Is intermittent fasting, popularized by the top-selling book “The Fast Diet” and several recent documentaries, just the latest weight loss fad? Or, is the practice of taking periodic breaks from eating an effective and research-backed means of losing weight and improving health, as it’s being touted? Here’s what is currently known about intermittent fasting for weight loss and health promotion.
What is intermittent fasting?
Intermittent fasting is a type of diet in which you alternate periods of normal food intake with complete or partial restriction of calories. In the broadest sense, most of us already practice intermittent fasting every night between bedtime and breakfast. But advocates of intermittent fasting as a dietary strategy for weight loss and/or health improvement typically recommend fasting (or severe restriction) for longer periods—up to 24 hours once or twice a week. For example:
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- You might have dinner one night, skip breakfast, lunch and snacks the next day, and then eat a normal dinner.
- Instead of skipping meals and snacks altogether, you might severely restrict your food consumption one or two days a week, consuming a very low calorie diet (only 10% to 25% of your energy needs). The popular “5:2 Fast Diet” is based on this style of intermittent fasting: you eat normally five days a week and diet two days a week, cutting your calorie intake for those two days to one-quarter of their normal level (about 500 calories if you are a woman, 600 if you are a man).
- Another type of intermittent fasting involves fasting every day for up to 16 hours, consuming food only during a short “eating window.” This is the type of fasting practiced by Muslims during the month of Ramadan.
Intermittent fasting for weight loss—the research
It is important to realize that intermittent fasting does not necessarily reduce your overall caloric consumption or lower your body weight, since you may compensate for reduced intake during the restriction period by overeating during the period of unlimited consumption. Nevertheless, there is preliminary evidence from animal studies and a few short-term human studies that if you don’t compensate by overeating on non-fasting days, various types of diets incorporating intermittent fasting can be at least as effective as continuously restricting calories for weight loss.
Only one study has examined 5:2 intermittent fasting such as recommended in “The Fast Diet.” This clinical trial compared the effects of intermittent fasting and continuous calorie restriction on weight loss in young, overweight women. Women were randomly assigned to six months of either continuous calorie restriction (25% below estimated requirements) or intermittent fasting consisting of a very low calorie diet two days out of the week with no restriction on the other five days. Intermittent fasting was as effective as continuous calorie restriction for weight loss, with an average loss of 13 pounds over the six months. Those in the intermittent fasting group lost an average of 7% of their body weight. This amount of weight loss is less than one pound per week promoted by Michael Mosley, author of “The Fast Diet.”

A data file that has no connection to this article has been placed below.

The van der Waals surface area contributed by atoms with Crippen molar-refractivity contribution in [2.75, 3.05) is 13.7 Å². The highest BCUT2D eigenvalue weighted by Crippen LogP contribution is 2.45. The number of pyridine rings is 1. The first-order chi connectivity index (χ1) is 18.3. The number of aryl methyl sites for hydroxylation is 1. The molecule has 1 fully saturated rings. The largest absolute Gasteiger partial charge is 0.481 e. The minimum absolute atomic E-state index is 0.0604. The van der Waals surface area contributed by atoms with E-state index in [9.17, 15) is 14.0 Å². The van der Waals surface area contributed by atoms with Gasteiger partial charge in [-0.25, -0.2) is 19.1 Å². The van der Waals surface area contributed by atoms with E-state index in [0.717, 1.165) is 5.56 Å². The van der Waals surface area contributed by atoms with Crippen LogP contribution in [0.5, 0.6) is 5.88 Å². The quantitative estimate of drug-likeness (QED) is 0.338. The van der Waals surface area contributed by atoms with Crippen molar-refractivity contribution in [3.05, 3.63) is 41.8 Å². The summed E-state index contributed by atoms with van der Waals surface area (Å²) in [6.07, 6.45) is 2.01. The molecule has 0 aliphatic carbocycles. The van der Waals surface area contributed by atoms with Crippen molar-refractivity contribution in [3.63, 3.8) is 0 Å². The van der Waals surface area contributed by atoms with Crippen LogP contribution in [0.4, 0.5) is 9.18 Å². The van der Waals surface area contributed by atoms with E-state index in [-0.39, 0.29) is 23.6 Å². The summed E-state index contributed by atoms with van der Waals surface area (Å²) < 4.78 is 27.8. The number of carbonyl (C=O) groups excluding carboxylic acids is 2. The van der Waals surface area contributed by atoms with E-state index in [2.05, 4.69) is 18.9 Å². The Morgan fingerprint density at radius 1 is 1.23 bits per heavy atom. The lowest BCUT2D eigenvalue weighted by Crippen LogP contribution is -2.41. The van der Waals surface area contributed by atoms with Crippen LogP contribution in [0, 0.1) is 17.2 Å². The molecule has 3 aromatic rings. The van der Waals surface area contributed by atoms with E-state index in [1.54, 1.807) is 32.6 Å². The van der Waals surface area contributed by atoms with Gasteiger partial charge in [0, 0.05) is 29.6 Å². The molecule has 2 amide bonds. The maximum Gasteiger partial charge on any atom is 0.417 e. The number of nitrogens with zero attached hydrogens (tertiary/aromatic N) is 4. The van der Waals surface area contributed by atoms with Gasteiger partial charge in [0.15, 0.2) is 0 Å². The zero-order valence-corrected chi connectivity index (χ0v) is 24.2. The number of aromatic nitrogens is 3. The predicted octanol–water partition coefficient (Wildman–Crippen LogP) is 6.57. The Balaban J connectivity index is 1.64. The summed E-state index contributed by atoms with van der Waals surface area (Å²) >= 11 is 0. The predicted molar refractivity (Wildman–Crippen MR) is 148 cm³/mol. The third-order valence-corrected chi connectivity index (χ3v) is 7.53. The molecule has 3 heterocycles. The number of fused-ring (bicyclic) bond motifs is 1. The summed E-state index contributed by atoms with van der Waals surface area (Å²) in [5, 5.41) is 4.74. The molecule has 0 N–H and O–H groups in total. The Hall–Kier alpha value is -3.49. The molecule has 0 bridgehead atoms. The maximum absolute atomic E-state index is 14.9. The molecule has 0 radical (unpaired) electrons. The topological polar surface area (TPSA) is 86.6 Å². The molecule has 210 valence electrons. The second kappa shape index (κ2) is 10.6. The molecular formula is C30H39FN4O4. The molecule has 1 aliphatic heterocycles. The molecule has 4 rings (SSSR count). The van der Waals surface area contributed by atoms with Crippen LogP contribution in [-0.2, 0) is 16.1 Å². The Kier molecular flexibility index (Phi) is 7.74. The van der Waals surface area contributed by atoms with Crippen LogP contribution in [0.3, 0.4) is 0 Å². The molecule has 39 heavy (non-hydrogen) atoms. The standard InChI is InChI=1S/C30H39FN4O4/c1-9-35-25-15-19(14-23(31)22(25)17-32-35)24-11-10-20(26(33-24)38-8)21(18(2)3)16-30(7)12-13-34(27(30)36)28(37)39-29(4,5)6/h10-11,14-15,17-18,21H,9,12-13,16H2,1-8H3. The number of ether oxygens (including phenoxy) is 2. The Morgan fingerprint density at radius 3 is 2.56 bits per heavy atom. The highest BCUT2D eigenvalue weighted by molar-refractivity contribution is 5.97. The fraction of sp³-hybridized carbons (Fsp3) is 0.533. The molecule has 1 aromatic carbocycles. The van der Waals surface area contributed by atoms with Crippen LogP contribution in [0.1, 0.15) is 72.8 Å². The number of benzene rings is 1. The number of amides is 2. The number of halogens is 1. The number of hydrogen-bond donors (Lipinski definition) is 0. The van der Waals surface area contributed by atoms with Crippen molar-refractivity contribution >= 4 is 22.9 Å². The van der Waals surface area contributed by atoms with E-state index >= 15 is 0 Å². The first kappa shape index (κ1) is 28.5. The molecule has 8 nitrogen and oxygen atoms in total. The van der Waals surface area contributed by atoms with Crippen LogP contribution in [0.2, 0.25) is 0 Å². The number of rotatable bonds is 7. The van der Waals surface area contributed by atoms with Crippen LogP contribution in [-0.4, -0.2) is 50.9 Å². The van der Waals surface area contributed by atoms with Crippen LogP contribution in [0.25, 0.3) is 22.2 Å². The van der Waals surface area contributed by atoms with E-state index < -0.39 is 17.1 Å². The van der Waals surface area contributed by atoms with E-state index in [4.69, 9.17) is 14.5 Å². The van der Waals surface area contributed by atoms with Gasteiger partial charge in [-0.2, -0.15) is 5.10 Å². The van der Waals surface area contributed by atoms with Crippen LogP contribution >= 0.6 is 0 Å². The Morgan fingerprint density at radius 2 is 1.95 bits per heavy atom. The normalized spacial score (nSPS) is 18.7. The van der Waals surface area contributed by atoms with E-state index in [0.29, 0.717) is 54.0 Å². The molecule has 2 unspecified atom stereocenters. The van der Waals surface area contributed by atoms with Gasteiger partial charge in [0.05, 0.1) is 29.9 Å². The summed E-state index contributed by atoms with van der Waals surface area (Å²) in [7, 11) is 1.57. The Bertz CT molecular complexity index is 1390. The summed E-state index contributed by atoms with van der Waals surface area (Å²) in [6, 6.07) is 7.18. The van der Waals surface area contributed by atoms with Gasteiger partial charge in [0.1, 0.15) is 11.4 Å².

Other studies investigating intermittent fasting for weight loss have used different fasting protocols. In a trial in overweight adults with asthma, for example, subjects consumed only 20% of their normal calorie intake on alternate days (320 calories for women and 380 calories for men), using a commercially available meal replacement shake. On the other days, subjects ate whatever they normally ate and to the point of satisfaction but were instructed not to intentionally overeat. During the eight week study, those who adhered to the diet lost 8% of their initial body weight. Additionally, they had decreased markers of oxidative stress and inflammation, and improvement in asthma-related symptoms and quality-of-life.
Beyond weight loss—research on the health benefits of fasting
In addition to its potential role in promoting weight loss, intermittent fasting may help delay aging and help prevent and treat numerous diseases. Studies in rodents have found that intermittent fasting protects against diabetes, cancer, heart disease, and degenerative diseases of the nervous system. In humans, fasting helps reduce hypertension, LDL cholesterol and triglycerides, asthma, and rheumatoid arthritis.
Mark Mattson, senior investigator for the National Institute on Aging, part of the US National Institutes of Health, has investigated the health benefits of intermittent fasting in rodents. He found considerable similarity between how cells respond to the stress of exercise and how cells respond to intermittent fasting, including increasing heart rate variability while reducing resting heart rate and blood pressure—changes you would see in trained athletes. He also found that intermittent fasting can improve blood sugar regulation, reduce oxidative stress and inflammation, and increase the production of ketones—compounds released into the blood when the body is burning fat rather than glucose for energy which have been shown to preserve learning and memory functions and slow disease progression in the brain.
More research on the 5:2 Fast Diet and intermittent fasting is needed
The beneficial effects on health of limiting food intake for certain periods of time have been recognized for a long time. The current evidence suggests that intermittent fasting may be a safe method of weight loss, at least in the short term. It may also be beneficial for overall health and wellbeing. However, the lack of large clinical studies makes it challenging to know whether intermittent fasting is a healthy way to achieve and maintain weight loss.
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